Summertime flowers that are white or shades of pink are pretty ubiquitous.
And stands of Common Milkweed are a sight that's pretty ... well, common.
But great scientific information can be found even in the most everyday sources.
So, Franklin & Marshall College junior Dillon Alderfer's hours in a field at Millport Conservancy in northern Lancaster County were not spent just soaking up the summer sun. The biology major and Hackman scholar collected field and lab data on the intersection of flower color and pollinator behavior.
His work added another layer to the ongoing research of Visiting Assistant Professor of Biology Aaron Howard: how pollinators' behavior is influenced by the plants they visit.
“I am always amazed at the wonders of the biological world and the mysteries that experiments can unearth and often explain,” said Howard, whose research is largely focused on how the movement of pollen by pollinators – i.e. insects – from one plant to another is influenced by flowers.
Alderfer's work uncovered a wrinkle with the professor’s earlier research. At Millport, pollinators preferred pink milkweed flowers, the opposite of his earlier findings, when pollinators gravitated to white flowers, Howard said.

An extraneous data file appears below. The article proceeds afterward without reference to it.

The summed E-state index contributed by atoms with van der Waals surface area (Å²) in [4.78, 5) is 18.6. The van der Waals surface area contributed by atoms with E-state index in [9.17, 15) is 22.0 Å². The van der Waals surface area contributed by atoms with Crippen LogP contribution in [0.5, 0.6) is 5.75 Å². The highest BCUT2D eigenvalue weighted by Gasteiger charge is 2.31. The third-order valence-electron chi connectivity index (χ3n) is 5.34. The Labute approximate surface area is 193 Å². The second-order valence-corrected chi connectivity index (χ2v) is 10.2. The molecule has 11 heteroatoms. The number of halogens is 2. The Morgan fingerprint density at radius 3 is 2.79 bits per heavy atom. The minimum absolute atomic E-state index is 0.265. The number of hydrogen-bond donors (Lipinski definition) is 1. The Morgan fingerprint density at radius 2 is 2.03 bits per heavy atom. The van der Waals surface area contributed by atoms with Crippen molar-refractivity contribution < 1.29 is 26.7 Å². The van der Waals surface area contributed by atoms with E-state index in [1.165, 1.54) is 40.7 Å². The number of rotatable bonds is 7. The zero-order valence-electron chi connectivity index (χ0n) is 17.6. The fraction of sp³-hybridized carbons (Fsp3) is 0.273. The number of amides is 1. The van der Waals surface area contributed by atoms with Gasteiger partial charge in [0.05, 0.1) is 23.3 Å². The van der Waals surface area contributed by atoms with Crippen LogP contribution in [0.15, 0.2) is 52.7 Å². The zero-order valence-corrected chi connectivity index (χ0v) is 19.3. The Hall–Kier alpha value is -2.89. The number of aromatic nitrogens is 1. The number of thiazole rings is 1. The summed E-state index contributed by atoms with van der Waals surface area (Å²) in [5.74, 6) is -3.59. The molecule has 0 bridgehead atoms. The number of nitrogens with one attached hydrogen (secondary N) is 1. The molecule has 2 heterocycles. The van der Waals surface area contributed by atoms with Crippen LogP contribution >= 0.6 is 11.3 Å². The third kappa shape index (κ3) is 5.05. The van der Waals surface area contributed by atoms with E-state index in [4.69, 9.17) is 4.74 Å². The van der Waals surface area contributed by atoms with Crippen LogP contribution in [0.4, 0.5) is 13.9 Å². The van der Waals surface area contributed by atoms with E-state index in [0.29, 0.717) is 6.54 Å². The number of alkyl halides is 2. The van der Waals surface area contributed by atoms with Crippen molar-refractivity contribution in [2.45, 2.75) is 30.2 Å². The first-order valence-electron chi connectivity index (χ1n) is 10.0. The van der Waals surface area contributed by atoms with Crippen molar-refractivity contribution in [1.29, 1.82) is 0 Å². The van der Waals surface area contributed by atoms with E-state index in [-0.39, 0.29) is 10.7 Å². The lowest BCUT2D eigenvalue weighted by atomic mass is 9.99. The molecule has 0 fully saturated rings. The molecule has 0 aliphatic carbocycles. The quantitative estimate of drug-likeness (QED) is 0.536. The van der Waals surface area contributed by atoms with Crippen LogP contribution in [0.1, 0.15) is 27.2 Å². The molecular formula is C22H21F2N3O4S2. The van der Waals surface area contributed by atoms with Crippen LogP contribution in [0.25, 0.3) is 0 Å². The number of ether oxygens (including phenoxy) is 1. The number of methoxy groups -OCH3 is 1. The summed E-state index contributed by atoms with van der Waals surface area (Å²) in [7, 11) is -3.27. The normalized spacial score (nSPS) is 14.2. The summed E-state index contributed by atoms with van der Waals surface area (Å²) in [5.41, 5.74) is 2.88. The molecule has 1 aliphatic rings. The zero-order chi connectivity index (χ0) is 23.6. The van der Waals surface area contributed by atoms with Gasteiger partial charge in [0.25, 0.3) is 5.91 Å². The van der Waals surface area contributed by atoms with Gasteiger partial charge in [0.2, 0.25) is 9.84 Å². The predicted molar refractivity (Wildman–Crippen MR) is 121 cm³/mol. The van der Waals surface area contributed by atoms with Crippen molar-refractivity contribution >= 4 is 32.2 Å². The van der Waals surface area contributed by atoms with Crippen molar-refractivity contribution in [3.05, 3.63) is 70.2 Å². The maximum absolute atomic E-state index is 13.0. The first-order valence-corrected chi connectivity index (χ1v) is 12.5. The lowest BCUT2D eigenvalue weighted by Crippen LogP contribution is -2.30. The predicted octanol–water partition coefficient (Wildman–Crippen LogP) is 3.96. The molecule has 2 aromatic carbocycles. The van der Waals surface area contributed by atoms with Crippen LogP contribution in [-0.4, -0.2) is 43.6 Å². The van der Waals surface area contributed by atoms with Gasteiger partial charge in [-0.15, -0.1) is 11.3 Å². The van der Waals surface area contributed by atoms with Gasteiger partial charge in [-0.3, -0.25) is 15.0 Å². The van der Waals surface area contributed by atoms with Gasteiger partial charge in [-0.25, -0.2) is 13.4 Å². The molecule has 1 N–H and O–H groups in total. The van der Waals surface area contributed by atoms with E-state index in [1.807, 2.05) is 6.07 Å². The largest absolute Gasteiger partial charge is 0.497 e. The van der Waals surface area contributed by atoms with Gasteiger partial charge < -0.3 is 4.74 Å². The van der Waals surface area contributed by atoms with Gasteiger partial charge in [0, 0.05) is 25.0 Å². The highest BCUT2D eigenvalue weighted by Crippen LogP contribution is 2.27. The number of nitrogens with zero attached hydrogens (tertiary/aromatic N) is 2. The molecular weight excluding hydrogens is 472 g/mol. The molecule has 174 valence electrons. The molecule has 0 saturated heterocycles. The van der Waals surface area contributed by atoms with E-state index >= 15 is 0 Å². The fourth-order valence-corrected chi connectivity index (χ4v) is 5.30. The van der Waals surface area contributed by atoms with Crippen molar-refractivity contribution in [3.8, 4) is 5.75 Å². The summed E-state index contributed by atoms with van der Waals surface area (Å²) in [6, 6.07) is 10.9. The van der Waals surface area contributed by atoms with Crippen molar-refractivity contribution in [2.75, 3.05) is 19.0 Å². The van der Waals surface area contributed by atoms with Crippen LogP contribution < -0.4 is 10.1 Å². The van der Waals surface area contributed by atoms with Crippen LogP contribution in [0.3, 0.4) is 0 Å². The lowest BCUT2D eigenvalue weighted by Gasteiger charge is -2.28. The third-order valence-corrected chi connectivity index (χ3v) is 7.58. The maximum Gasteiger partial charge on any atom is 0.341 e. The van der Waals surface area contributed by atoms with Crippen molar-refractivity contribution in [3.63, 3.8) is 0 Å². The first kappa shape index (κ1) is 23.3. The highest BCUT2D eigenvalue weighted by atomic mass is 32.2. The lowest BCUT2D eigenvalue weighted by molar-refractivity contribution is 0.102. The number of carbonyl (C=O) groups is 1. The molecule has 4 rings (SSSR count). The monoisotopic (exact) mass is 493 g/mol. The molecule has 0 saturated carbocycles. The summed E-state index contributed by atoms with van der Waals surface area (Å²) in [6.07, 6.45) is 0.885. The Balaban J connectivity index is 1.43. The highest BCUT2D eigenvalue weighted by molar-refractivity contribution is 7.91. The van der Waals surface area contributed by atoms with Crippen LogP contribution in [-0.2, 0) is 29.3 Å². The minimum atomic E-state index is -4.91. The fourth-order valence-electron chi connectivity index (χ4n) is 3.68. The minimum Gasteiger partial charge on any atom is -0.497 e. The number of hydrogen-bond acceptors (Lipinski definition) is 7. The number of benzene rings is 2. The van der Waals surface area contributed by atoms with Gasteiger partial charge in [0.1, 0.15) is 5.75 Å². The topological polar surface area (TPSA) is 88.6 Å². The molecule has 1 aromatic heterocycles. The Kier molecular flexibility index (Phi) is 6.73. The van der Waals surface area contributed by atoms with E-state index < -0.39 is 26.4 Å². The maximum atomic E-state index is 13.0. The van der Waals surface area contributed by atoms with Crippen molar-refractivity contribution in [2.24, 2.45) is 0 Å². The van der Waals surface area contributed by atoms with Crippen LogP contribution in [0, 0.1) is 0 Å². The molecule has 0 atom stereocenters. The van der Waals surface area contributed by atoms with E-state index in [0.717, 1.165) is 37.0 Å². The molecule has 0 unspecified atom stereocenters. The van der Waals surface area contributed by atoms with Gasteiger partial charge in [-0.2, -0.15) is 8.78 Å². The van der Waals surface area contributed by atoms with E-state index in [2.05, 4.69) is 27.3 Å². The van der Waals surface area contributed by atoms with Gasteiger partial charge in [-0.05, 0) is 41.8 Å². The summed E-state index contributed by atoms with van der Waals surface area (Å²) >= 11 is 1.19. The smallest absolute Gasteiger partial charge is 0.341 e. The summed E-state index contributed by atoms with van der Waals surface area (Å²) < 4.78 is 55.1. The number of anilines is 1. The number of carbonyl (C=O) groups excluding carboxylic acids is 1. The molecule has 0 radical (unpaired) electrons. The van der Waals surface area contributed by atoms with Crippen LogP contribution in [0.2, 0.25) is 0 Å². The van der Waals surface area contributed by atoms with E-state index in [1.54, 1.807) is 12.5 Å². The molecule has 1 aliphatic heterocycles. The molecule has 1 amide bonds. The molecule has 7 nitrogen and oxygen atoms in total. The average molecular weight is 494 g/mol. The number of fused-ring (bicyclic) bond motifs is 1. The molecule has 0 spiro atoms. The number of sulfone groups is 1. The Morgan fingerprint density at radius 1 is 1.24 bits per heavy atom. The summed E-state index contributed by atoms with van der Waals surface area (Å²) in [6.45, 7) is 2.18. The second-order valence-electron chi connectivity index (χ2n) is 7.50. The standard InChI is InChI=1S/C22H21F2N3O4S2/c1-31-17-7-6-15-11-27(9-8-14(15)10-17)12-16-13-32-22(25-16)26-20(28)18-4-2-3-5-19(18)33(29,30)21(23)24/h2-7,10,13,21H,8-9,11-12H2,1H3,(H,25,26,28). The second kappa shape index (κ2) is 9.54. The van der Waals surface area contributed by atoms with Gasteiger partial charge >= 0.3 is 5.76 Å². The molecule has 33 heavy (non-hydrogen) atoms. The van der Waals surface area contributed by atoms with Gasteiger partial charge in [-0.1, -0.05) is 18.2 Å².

Why study milkweed?
It's abundant, Alderfer said. “There’s an easily quantifiable pollination process with the ability to divide male and female reproduction between the removal of pollen grains from the milkweed and insertion of pollen from one milkweed plant, transported via a pollinator to another milkweed plant.”
Experiments are not linear. Sometimes, they throw researchers for a loop. And the implications of Alderfer's findings go far beyond “white vs. pink.”
"Our data point to a potentially negative influence that is invasive," Howard said. It is the Canada thistle, with pink flowers that bloom before the common milkweed does, and so has an effect on the pollination of common milkweed.
That is important because common milkweed is "an essential resource to many native insects including the declining Monarch butterfly," a pollinator that lays its eggs on the plant, Howard said.
Alderfer said that means the fate of other plants surrounding milkweed, the "floral neighborhood" as it is called, can have a bearing on a pollinator's survival as well.